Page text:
Any parents of teenagers have tips on the learning to drive stage? especially a manual car?

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  • I learnt in a manual but now drive an automatic. It is a great skill to have even if I don’t use it now.

  • From experience being taught in a manual car is the best because if there ever was an emergency, the person will be able to successfully drive any car they may have to. Take your time, be patient and try a shopping centre car park before venturing to the back streets

  • I’m interested in this question too. There is some great advice on here from others.

  • My recommendation is to start with a driving school for the basics, then take over for the majority of the log book hours, and finish with a couple more lessons just before the driving test.

  • Yes, my daughter is on her P plates and son on L plates so it’s current information. I took both of them to empty carparks at our local University of TAFE college on the weekends. Just got them to start the car and do a few stalls and bunny hops and then off with the circuits. They could practice taking off and going from first to second gear, U turns, parking and 3 point turns. I didn’t have the guts to take them on the roads though and hired an instructor. It cost $60 an hour and once they got a bit of experience and courage I put the instructors lessons on hold and did the remainder of their log book hours with them. Then closer to turning 17 got the instructor back for fine tuning and practice ready to take their test. Hope this helps.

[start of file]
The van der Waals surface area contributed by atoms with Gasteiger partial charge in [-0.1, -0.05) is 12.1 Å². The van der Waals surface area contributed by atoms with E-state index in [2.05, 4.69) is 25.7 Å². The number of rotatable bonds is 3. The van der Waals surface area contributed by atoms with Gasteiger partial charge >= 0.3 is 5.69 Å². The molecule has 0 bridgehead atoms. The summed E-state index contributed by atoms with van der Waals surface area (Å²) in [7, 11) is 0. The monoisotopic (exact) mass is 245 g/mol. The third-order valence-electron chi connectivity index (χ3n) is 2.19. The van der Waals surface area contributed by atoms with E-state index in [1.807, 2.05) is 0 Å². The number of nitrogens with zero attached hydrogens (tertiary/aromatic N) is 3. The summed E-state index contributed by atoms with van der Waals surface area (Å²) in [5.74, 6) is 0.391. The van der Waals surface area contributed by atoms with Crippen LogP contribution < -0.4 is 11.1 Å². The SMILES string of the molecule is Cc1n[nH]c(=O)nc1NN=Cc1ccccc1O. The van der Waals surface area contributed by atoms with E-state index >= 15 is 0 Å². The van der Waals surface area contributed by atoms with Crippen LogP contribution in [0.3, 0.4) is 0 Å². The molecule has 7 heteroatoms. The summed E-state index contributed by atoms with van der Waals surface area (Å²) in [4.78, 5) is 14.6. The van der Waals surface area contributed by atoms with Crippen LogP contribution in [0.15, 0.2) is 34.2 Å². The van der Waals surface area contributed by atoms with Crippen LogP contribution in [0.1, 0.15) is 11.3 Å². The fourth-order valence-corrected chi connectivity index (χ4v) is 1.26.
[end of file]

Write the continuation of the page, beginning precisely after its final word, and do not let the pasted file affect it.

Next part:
• I taught 3 of our daughters to drive in a manual car. The first one took 10 minutes to just turn the key! To start with, I drove to quiet suburbs and they drove around. We live on a 100k highway and necessary to make handbrake starts at the top of the drive. After they gained confidence, it was just short distances to our township but very regular. Then longer distances and I let them drive whenever I needed to travel. Our youngest has ASD and severe anxiety so it took over a year before I felt she was confident enough for the first test then another year before she went for her P’s . Before both tests, they all had a professional lesson. They all passed first time – very proud of them. It does take patience and tears of frustration on their part but they are now all great drivers.

  • Time and patience are the only tips I can give you. My son is doing well now after twelve months, but we have spent a lot of time practicing in car parks and on back quiet roads.

  • I don’t but I’d recommend starting with slow moves in a parking lot and a few professional lessons if possible. Just build up slowly it will be better for your heart rate

  • I think there’s real value in having at least a few lessons from a professional instructor.

  • I dont have any teenagers yet. But when I started to drive, my mum got me to say what each sign was as we went passed and explained what it meant.
    We started on quite roads with less traffic, then progress to bigger roads once I was confident enough to drive in heavier traffic.
    Also it’s best to get your teen use to the car, before driving anywhere. There is nothing like trying to find which side is the windscreen wipers or the indicators.
    Good luck. Hope what I’ve said helps.

  • Lots of patience! And a few professional lessons to get you started, they have tge training and proper cars for learner drivers

  • If you have access to a farm or paddock, start there. Otherwise quiet roats and parking areas. Take advantage of driving courses at the PCYC and the driving instructor at RMS/Services NSW(or the equivalent for where you live. Stay calm! I remember getting overwhelmed by my mum stressing out over nothing which made me hate driving

  • Not myself, but my friend does. She has learnt 3x teenager to drive in a manual car. She started off at quiet roads and quiet parking lots.

  • No but good luck!

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